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GPS Pull-In Search Using Reverse Directional Finite Rate of Innovation (FRI)
GPS Pull-In Search Using Reverse Directional Finite Rate of Innovation (FRI)
Journal of Positioning, Navigation, and Timing. 2014. Sep, 3(3): 107-116
Copyright © 2014, null
  • Received : July 09, 2014
  • Accepted : August 01, 2014
  • Published : September 15, 2014
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About the Authors
Seung-Hyun Kong
skong@kaist.ac.kr
Kyungwoo Yoo

Abstract
When an incoming Global Positioning System (GPS) signal is acquired, pull-in search performs a finer search of the Doppler frequency of the incoming signal so that phase lock loop can be quickly stabilized and the receiver can produce an accurate pseudo-range measurement. However, increasing the accuracy of the Doppler frequency estimation often involves a higher computational cost for weaker GPS signals, which delays the position fix. In this paper, we show that the Doppler frequency detectable by a long coherent auto-correlation can be accurately estimated using a complex-weighted sum of consecutive short coherent auto-correlation outputs with a different Doppler frequency hypothesis, and by exploiting this we propose a noise resistant, low-cost and highly accurate Doppler frequency and phase estimation technique based on a reverse directional application of the finite rate of innovation (FRI) technique. We provide a performance and computational complexity analysis to show the feasibility of the proposed technique and compare the performance to conventional techniques using numerous Monte Carlo simulations.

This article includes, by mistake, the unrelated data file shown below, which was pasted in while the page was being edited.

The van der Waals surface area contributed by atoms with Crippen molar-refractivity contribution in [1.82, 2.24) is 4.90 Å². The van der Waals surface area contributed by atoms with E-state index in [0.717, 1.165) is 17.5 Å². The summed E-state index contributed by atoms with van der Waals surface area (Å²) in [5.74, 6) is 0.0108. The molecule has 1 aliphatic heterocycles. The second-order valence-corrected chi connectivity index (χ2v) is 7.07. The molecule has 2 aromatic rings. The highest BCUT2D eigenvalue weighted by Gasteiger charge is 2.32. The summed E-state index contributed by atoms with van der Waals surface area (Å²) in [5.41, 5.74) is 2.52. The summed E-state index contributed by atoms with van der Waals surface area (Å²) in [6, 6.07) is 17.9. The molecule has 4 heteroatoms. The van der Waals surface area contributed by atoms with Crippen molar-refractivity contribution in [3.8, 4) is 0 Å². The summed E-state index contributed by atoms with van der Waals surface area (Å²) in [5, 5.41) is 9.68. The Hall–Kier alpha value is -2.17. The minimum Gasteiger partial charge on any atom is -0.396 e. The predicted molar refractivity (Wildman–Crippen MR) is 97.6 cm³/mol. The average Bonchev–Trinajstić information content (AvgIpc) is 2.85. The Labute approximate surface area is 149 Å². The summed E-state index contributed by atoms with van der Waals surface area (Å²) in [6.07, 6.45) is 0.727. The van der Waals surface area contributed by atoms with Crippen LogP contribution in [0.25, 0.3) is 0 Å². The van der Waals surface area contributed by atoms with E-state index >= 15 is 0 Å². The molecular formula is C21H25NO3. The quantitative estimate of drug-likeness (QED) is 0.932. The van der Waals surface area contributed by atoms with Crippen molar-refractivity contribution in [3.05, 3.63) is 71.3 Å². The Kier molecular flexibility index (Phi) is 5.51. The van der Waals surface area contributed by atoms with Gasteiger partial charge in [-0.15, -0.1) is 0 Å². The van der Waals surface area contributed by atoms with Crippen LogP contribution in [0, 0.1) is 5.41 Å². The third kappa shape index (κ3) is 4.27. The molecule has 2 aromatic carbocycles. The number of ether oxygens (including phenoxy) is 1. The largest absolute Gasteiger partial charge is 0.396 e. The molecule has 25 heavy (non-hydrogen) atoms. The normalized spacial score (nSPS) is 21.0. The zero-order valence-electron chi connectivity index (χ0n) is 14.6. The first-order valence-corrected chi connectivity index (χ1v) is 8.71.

Keywords
1. INTRODUCTION
Successful positioning in harsh Global Positioning System (GPS) environments has been one of the most challenging problems in GPS, and the demand for location-based service (LBS) in harsh environments for GPS, such as dense urban and indoor environments is continuously increasing. To meet the needs for GPS in harsh environments, GPS receivers may need a faster and higher sensitivity acquisition and tracking functions that can produce accurate carrier phase and code phase estimates in various GPS signal conditions. In the literature, a number of acquisition techniques for weak GPS signals have been introduced. For example, a GPS receiver connected to a synchronized cellular communication network ( Kransner 1998 , van Diggelen 2009 ) can make use of the downlink signal measurements and downlink information from the cellular base station to quickly acquire GPS signals with high sensitivity. On the other hand, conventional techniques to enhance the acquisition sensitivity and to reduce the mean acquisition time (MAT) such as long coherent integration and non-coherent accumulation techniques ( Parkinson et al. 1996 ) have been continuously studied, and, recently, techniques such as parallel signal search, FFT-based signal search ( Borre et al. 2007 ), and two-dimensional compressed correlator ( Kong & Kim 2013 ) techniques have been developed.